Ross Black became the school’s 100th pupil last week. The 12-year-old from Dorking, Surrey, comes by train with his mother for four hours of dance and, like Alfie, hopes to make a career out of performing.

Ross started performing in musical theatre at the age of seven and began ballet three years ago but in a class of mostly girls. “I didn’t mind being with the girls as I am with lots of boys at school,” says Ross. “But I think it will be much better to be with the boys because I hope to be able to do lots more spins and jumps.”

His mother Ceri said other ballet schools tend to focus more on the girls’ syllabus. “Ross is very keen so it can be frustrating,” she says. “It’s good that he will be able to dance with other boys that he’s got a lot in common with. Ross goes to lots of auditions, and there are always lots of boys there dancing so it is clear there is a need. I’m surprised this didn’t happen before. Billy Elliot was years ago – this has been a long time in coming.”

Mr Anthony said it was “against all the odds” that he got his vocational qualifications given that he started so late. He practised for three hours a day to pass his examinations.

He knew that it was too late at 28 to launch a career as a professional dancer but thought that there must be other boys out there who wanted to dance, just as he did.

He started teaching at the family school in Wales which his mother founded and where his sister still teaches before setting up London Boys Ballet School last year. He now divides his time between London and Swansea.

“I do think there has been a change in attitude to boys dancing,” he says. “You have television shows like X Factor and Strictly Come Dancing that have had an impact. It can still be difficult outside of London, but the school started with just a few students through word of mouth and is now building momentum, so hopefully the same will happen around the country.”

Copyright 2015 The Independent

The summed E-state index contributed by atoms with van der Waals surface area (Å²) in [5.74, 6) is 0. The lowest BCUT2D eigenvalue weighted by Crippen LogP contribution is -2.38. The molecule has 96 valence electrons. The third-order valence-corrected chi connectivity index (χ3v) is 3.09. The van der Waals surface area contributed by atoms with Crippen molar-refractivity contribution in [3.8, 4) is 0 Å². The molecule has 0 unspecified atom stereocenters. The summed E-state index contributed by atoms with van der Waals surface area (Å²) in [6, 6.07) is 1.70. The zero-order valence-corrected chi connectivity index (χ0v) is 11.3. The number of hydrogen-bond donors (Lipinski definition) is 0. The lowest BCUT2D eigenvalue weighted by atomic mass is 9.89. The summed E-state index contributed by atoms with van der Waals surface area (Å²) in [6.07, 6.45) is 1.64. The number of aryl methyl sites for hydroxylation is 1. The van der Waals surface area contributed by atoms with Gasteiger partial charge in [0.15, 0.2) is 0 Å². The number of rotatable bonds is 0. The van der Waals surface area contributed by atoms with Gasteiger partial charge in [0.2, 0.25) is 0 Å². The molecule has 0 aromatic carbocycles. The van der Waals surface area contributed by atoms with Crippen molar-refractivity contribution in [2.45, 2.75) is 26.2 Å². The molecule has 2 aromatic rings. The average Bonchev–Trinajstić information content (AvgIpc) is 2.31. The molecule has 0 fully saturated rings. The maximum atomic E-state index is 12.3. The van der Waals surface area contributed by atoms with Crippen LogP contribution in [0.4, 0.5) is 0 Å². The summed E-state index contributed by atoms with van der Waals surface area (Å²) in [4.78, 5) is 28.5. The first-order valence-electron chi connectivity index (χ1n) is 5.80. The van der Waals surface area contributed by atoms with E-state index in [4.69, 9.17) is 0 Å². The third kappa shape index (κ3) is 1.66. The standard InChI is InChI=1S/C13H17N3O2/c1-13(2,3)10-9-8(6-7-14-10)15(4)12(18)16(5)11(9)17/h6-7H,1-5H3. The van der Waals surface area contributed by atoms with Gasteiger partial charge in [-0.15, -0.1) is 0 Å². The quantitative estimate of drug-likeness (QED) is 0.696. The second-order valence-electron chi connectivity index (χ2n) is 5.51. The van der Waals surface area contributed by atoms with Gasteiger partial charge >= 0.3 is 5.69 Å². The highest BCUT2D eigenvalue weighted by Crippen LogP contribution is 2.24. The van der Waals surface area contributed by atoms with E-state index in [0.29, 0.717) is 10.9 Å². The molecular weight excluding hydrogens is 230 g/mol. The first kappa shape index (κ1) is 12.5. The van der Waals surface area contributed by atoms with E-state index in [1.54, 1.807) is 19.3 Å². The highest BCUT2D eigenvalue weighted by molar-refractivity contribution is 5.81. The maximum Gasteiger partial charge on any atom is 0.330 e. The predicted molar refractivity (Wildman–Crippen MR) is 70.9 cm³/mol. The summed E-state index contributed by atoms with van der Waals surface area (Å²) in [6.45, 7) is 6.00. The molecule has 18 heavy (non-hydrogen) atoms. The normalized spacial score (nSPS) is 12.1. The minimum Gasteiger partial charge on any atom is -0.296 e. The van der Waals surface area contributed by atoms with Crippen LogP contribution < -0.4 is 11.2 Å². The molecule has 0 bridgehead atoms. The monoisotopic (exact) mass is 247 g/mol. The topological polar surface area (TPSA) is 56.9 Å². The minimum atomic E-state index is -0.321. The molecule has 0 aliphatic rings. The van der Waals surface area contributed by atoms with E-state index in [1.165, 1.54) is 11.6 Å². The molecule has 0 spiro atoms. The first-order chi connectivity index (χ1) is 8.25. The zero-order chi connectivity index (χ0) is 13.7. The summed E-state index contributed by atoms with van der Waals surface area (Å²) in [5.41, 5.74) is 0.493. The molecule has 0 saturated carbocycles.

Read more about LBBS:

All-boys ballet school to be first in UK

London Boys Ballet School attracts budding Billy Elliots

A Man walks into a barre…he eats his words


Northern Ballet Academy class (Simon Hulme) 2015


By Sarah Freeman
The Yorkshire Post
September 6, 2015


[Leeds, West Yorkshire, England] – Northern Ballet Academy is looking for new recruits. And it’s not the boys who are in short supply.

It’s 4pm on a Thursday evening and with school over, it’s a fair bet that most teenage boys have already swapped the classroom for the computer. Not Ben Davis. As he is most days, the 15 year old is warming up in one of the studios in Northern Ballet’s Quarry Hill headquarters. He won’t get home for at least another few hours when he will then have to catch up with homework and sleep.

It’s an exhausting routine, but as one of the Academy’s rising stars, Ben, who lives in Bingley, wouldn’t have it any other way. “I started dancing when I was three years old and loved it immediately,” he says. “When I was younger some people at school did tease me for wanting to be a dancer, but it’s different now. I’m not sure what’s changed, but there has been a shift in attitudes. Ballet is just as physical, if not more so, than football and rugby.”

Call it the Billy Elliot effect or the impact of choreographers like Matthew Bourne, who famously staged the first all-male Swan Lake, but in recent years Northern Ballet has had little difficulty finding talented male dancers, who now make up close to 50 per cent of those who graduate from its Academy.

Like many, Ben was spotted by Yoko Ichino, associate director of the Academy and wife of the company’s artistic director David Nixon. Together they make a pretty formidable partnership and have helped put the company on the national and international dance map.

It was David who spearheaded Northern Ballet’s move from its old, rather dilapidated base on the outskirts of the city and into the largest purpose-built dance studios and theatre outside London.

Now rubbing shoulders with West Yorkshire Playhouse, Leeds College of Music and Yorkshire Dance, it gave the company the surroundings to match its ambitions and brought it into the heart of the city.

It’s those same connections that the Academy wants to foster which is why it’s holding an open day next weekend [ September 12-13th 2015] in the hope of sparking the interest of others like Ben.

Spotting and nurturing the talent of the future has always been one of Northern Ballet’s priority, but in the last few years it has been able to increase its national and international reputation for training.